Wednesday 5 August, 2020

Tavares-Finson demands PNP apologise for 1976 state of emergency

President of the Senate, Tom Tavares-Finson giving his tribute to late former Prime Minister Edward Seaga in parliament on Wednesday. (PHOTO: Facebook/Andrew Holness)

President of the Senate, Tom Tavares-Finson giving his tribute to late former Prime Minister Edward Seaga in parliament on Wednesday. (PHOTO: Facebook/Andrew Holness)

President of the Senate, Tom Tavares-Finson stirred controversy on Wednesday when he demanded that the People’s National Party (PNP)  apologise for the 1976 State of Emergency.

He demanded they say sorry to Jamaicans and members of the then Opposition Jamaica Labour Party (JLP) who were detained at ‘Red Fence’ at Up Park Camp during the year-long state of emergency (SOE) that was imposed by the late former Prime Minister Michael Manley in June 1976.

Tavares-Finson made the call during a joint sitting of the parliament in a special tribute to the late former Prime Minister Edward Seaga who died on May 28 on his 89th birthday. Seaga’s funeral service will be held this Sunday, June 23,  followed by interment at National Heroes Park.

Tavares-Finson, who was a close friend of Seaga, demanded that the PNP apologise to House Speaker Pearnel Charles and Olivia Grange, the Minister of Culture, Gender, Entertainment and Sport who were both detained during the SOE. He also demanded an apology on behalf of the family of the late Ferdie Yap who he said never regained his health after he was released from detention.

Some members of the Opposition walked out of the chamber as Tavares-Finson spoke. However, his statements were mostly met with enthusiastic applause by members of the governing Jamaica Labour Party (JLP).

Up to that point, Tavares-Finson was reliving stories which demonstrated the bravery of Seaga; his work that led to the 1979 creation of the Electoral Advisory Committee, which has since been renamed the Electoral Commission of Jamaica; and his efforts to protect the rights of the Jamaican people.

The Senate president then mentioned what many political watchers regard as one of the most politically divisive chapters in Jamaica’s history, the 1976 SOE.

Of note is that the parliament was paying tribute to Seaga on the 43rd anniversary of the SOE which was imposed on June 19, 1976 and ended in June 1977.

Said Tavares-Finson: “Mr Seaga (was) a consistent, fearless and outspoken advocate for the preservation of the rights of the Jamaican people that earned him the wrath of many but the love and respect of many more. (He) was about to have his leadership tested in the most extreme circumstances.”

Tavares-Finson said that it was Seaga’s management of the JLP during this period that earned him the undying love and respect of the membership of the JLP.

“He was tested in the crucible of political and social turmoil and emerged the giant of a leader…a hero to many who relied on him to sustain them and their families during this traumatic time, a shoulder to cry on, a brother to lean on, a leader to depend on,” he said.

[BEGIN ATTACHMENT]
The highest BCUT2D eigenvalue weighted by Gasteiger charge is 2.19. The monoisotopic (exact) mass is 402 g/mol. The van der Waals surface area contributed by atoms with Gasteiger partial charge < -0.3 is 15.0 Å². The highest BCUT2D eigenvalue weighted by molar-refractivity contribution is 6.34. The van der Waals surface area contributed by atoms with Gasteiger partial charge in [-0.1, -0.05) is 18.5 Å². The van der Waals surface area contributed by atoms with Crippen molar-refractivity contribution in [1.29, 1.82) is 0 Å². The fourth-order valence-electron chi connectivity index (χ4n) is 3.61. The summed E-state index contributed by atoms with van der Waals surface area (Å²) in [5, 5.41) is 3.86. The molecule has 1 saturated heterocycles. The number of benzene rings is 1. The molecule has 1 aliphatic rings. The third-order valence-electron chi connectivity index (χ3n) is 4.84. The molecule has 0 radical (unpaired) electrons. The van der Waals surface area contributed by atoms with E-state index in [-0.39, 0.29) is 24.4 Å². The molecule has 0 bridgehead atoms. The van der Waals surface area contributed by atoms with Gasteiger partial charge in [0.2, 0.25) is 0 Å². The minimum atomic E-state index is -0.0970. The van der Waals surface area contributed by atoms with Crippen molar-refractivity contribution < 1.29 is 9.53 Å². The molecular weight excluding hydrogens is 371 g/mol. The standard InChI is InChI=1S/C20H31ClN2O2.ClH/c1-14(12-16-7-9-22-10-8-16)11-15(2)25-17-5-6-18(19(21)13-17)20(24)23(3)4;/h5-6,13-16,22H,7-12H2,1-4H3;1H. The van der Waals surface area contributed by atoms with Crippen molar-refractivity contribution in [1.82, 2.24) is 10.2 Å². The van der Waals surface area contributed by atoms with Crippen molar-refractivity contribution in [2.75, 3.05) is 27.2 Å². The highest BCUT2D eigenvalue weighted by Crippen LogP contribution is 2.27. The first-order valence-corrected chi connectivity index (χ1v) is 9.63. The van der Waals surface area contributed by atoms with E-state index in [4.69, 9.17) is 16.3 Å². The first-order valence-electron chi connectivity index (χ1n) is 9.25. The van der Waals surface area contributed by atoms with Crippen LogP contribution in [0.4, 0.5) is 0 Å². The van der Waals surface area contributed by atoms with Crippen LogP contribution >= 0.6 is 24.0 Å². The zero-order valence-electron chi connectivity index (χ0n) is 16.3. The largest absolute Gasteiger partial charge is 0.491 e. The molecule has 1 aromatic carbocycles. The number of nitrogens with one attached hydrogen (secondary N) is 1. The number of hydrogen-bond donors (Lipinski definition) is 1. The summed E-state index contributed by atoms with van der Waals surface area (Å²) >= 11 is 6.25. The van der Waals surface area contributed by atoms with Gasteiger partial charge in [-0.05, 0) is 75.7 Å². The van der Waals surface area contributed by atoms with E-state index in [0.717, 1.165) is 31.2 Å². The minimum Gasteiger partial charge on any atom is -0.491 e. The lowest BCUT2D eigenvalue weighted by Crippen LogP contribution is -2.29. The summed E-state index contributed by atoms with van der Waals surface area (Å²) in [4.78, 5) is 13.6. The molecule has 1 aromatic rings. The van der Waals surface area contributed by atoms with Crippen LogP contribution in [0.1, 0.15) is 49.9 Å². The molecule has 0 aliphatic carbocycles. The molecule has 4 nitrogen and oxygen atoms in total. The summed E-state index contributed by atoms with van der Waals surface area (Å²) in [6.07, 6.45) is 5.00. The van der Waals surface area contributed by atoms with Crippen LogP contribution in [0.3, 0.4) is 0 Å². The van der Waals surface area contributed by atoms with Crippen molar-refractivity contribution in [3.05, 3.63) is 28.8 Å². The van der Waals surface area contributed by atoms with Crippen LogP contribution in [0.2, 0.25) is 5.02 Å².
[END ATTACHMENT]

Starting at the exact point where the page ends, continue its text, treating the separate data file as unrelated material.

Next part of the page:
Tavares-Finson said it was historians and not him who have agreed that the 1976 SOE was declared on a “fraudulent pretext” with both the Heads of the Special Branch and the Military Intelligence Unit testifying before a commission of enquiry that they had no part in the decision to declare the SOE.

During his speech, Opposition members sat stoned faced.

Seemingly mindful of the occasion, the Senate President said: “Today is not the day to highlight the abuses of the state of emergency which lasted until June 1977 and saw the detention of over 600 persons. Suffice it to say that that declaration of a state of emergency, and the state of emergency, is accepted by many as being a stain on the national fabric of this country.”

Tavares-Finson then spoke directly to Opposition members.

“Those who sing, today, the praises of Mr Seaga’s resilient spirit, his commitment to democracy. Those who sing his encomiums today, should apologise to the people of Jamaica for the injustice wrought on them by the 1976 state of emergency. An apology is owed to the people of this country and the members of the Jamaica Labour Party, many of whom spent almost a year in Up Park Camp,” Tavares-Finson declared.

He then singled out Grange, Charles and the late Ferdie Yap who he said never regained his health after he was released from detention. He noted that Grange, having sent her baby to Canada while she was detained, was only released following the intervention of Seaga. And he said Charles’ family “endured trauma after trauma during his incarceration in Red Fence”.

“Offer this apology, remove this stain from the national fabric of the country and do this in tribute to Edward Phillip George Seaga,” Tavares-Finson said to sustained applause at the end of his speech.

Among those who paid tribute to Seaga on Wednesday were former prime ministers PJ Patterson and Bruce Golding. 

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